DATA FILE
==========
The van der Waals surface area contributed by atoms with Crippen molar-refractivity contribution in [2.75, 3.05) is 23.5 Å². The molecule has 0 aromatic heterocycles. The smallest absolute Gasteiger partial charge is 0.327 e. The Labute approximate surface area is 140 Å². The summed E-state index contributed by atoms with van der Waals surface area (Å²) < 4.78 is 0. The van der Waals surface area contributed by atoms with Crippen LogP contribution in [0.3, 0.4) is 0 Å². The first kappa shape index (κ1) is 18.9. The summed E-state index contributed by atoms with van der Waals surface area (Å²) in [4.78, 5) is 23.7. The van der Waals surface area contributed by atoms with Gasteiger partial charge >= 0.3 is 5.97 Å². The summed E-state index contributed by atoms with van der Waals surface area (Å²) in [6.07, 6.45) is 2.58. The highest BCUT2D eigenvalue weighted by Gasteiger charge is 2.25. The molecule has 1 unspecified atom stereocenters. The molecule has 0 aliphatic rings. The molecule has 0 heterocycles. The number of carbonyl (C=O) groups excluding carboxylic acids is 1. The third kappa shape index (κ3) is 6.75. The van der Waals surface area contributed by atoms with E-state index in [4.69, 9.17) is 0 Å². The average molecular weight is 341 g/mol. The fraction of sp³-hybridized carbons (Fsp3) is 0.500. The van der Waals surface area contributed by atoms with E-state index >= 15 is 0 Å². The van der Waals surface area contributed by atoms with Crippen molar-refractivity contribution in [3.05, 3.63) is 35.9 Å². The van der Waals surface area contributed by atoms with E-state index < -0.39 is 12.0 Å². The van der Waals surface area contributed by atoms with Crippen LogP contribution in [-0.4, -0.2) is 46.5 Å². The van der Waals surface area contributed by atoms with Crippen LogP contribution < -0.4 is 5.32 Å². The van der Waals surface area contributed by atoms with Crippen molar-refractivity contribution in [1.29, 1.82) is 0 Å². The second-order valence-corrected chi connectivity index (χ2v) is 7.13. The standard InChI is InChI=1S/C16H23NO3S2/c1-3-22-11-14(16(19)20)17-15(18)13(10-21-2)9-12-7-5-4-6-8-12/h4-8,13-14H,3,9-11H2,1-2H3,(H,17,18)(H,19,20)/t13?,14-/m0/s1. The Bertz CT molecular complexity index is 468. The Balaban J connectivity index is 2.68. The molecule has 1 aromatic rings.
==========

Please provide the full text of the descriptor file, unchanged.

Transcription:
The van der Waals surface area contributed by atoms with Crippen molar-refractivity contribution in [2.75, 3.05) is 23.5 Å². The molecule has 0 aromatic heterocycles. The smallest absolute Gasteiger partial charge is 0.327 e. The Labute approximate surface area is 140 Å². The summed E-state index contributed by atoms with van der Waals surface area (Å²) < 4.78 is 0. The van der Waals surface area contributed by atoms with Crippen LogP contribution in [0.3, 0.4) is 0 Å². The first kappa shape index (κ1) is 18.9. The summed E-state index contributed by atoms with van der Waals surface area (Å²) in [4.78, 5) is 23.7. The van der Waals surface area contributed by atoms with Gasteiger partial charge >= 0.3 is 5.97 Å². The summed E-state index contributed by atoms with van der Waals surface area (Å²) in [6.07, 6.45) is 2.58. The highest BCUT2D eigenvalue weighted by Gasteiger charge is 2.25. The molecule has 1 unspecified atom stereocenters. The molecule has 0 aliphatic rings. The molecule has 0 heterocycles. The number of carbonyl (C=O) groups excluding carboxylic acids is 1. The third kappa shape index (κ3) is 6.75. The van der Waals surface area contributed by atoms with E-state index in [4.69, 9.17) is 0 Å². The average molecular weight is 341 g/mol. The fraction of sp³-hybridized carbons (Fsp3) is 0.500. The van der Waals surface area contributed by atoms with E-state index >= 15 is 0 Å². The van der Waals surface area contributed by atoms with Crippen molar-refractivity contribution in [3.05, 3.63) is 35.9 Å². The van der Waals surface area contributed by atoms with E-state index < -0.39 is 12.0 Å². The van der Waals surface area contributed by atoms with Crippen LogP contribution in [-0.4, -0.2) is 46.5 Å². The van der Waals surface area contributed by atoms with Crippen LogP contribution < -0.4 is 5.32 Å². The van der Waals surface area contributed by atoms with Crippen molar-refractivity contribution in [1.29, 1.82) is 0 Å². The second-order valence-corrected chi connectivity index (χ2v) is 7.13. The standard InChI is InChI=1S/C16H23NO3S2/c1-3-22-11-14(16(19)20)17-15(18)13(10-21-2)9-12-7-5-4-6-8-12/h4-8,13-14H,3,9-11H2,1-2H3,(H,17,18)(H,19,20)/t13?,14-/m0/s1. The Bertz CT molecular complexity index is 468. The Balaban J connectivity index is 2.68. The molecule has 1 aromatic rings.